Carnegie Library


112 North Hill Street

Designated as a Local Historic District on March 16, 1999

Listed on the National Register of Historic Places on August 14, 1998


The Carnegie Library was built in 1916. As originally constructed, it was a two-level brick structure with one large open room divided by arched partitions on the first floor and two additional public service rooms in the basement. The architectural style of the original building is an ornate Tudor Gable style. The front entrance is ensconced with decorative terra cotta masonry with limestone columns. The original entry doors were massive solid oak, a wooded paneled fireplace was located at the south end. The fireplace and ceiling are substantially in place. The library is noted for the use of Flemish Gable architecture used in its design, and the 3,500 square feet open vaulted room with a large fireplace.

The roof design is a steep and single ridge line truss-supported slate, accented at the north and south gables by quarter-circular decorative Flemish style terra cotta work and masonry brick work designs. The roof on the main building is the original 1916 slate roof with traces of decorative metal work and roof flashings.

The building has leaded glass windows which are worth preserving. One of the windows contains a stained glass depiction of an hourglass. Other windows in the series on the north end of the library include stained glass depiction of a scale and an open book. Tudor style arches adorn the terra cotta framed windows.

Additions and alterations were made, in 1937-1938, to the original design as part of a Works Projects Administration Project. The work included: asphalt tile covering the floors, radiators enclosed with grills, painted walls, window and screen repair, and a new window seat added. An addition was placed on the east side of the original structure, a mechanical room and a coal bin room were added to the basement level on the south side. Two murals were added by Crewes Warnacut.

SIGNIFICANCE

Construction of the library was made possible through a $30,000 donation from Andrew Carnegie. Tentative plans for the building had to be prepared and submitted to the Carnegie Corporation for inspection and approval. The site on Hill and First Streets was donated by Fred G. Eberhart. The library opened for public inspection on May 5, 1916.The Carnegie Library was one of the last fully funded buildings to have been donated by Andrew Carnegie.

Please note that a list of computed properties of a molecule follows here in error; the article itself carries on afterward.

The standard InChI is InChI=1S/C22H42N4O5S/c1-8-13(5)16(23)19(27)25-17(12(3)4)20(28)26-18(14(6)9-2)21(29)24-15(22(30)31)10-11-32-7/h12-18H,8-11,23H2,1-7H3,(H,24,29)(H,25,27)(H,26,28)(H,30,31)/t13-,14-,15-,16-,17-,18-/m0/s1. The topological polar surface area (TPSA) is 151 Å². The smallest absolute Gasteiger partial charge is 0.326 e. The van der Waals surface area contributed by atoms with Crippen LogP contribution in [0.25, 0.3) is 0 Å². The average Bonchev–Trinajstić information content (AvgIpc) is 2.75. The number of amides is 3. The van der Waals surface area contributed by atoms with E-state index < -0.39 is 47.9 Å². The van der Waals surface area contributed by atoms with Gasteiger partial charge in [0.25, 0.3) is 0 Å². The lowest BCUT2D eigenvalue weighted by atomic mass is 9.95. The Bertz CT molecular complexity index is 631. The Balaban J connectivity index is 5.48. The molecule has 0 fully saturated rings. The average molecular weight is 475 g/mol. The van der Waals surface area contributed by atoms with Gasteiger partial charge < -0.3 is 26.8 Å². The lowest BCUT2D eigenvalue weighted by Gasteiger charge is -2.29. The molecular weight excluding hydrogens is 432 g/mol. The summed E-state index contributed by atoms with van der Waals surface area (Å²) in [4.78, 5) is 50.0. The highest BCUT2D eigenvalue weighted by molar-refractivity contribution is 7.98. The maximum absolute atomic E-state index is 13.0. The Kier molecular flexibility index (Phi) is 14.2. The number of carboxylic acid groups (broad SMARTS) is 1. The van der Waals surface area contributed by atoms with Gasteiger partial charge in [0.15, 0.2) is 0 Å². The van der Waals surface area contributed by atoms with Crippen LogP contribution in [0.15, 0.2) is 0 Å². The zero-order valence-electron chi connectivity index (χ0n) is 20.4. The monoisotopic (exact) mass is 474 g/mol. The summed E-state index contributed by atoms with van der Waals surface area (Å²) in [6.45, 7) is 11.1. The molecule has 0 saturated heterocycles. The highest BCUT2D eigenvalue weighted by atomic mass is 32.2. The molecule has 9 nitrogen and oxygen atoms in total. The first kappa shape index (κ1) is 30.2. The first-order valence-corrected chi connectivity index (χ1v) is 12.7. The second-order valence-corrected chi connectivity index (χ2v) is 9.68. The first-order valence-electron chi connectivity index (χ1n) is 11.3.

The Carnegie was the center of reading and education for the community. Before schools had their own library facilities, students by the thousands used the exclusive facilities of the Carnegie to attend story hours, take reading lessons, do research, check out books, read newspapers and magazines, and participate in other beneficial community activities. The children’s room of the library was the site for story hours that were presented every Saturday morning at 10:00 a.m. The social room at the north end of the basement served as a meeting place for the Women’s Club and all civic and social organizations. The Carnegie provided years of entertainment and enjoyment for the citizens of Mishawaka. The library was closed in 1969. The City of Mishawaka has given the library a rating of outstanding.

The building is of the old English type of architecture, built of oriental brick with terra cotta trimmings and Queen Anne windows. The original contractor was Ingwold Moe of Gary, Indiana. The architect was A.F. Wilkes, also of Gary, Indiana. The architect of the additional work done on the building was Ernest W. Young of South Bend, Indiana. Some of the original building plans and specifications still exist and are safeguarded by the Mishawaka Public Library.

The library was purchased by George Kilbey, via an agreement with Beiger Heritage Corporation, in 1976. His son, Mark Kilbey inherited the property. When Mr. Kilbey attempted to sell the property to Carnegie Properties, a suit was filed by Beiger Heritage Corporation, which controls two easements on the deed for the property. Beiger wanted to exercise its right of first refusal on the sale. Beiger wanted to make sure the building’s original facade was maintained, a requirement set forth by their agreement with George Kilbey. A court battle ensued and judgement was granted in favor of Carnegie Properties.

Beiger Heritage Corporation appealed the decision and in June of 1996, the Indiana Court of Appeals reversed the decision of the St. Joseph County Probate Court regarding the sale of the Carnegie Library. This action awarded the right to purchase the library to Beiger Heritage Corporation. Beiger Heritage now has control of the Carnegie building.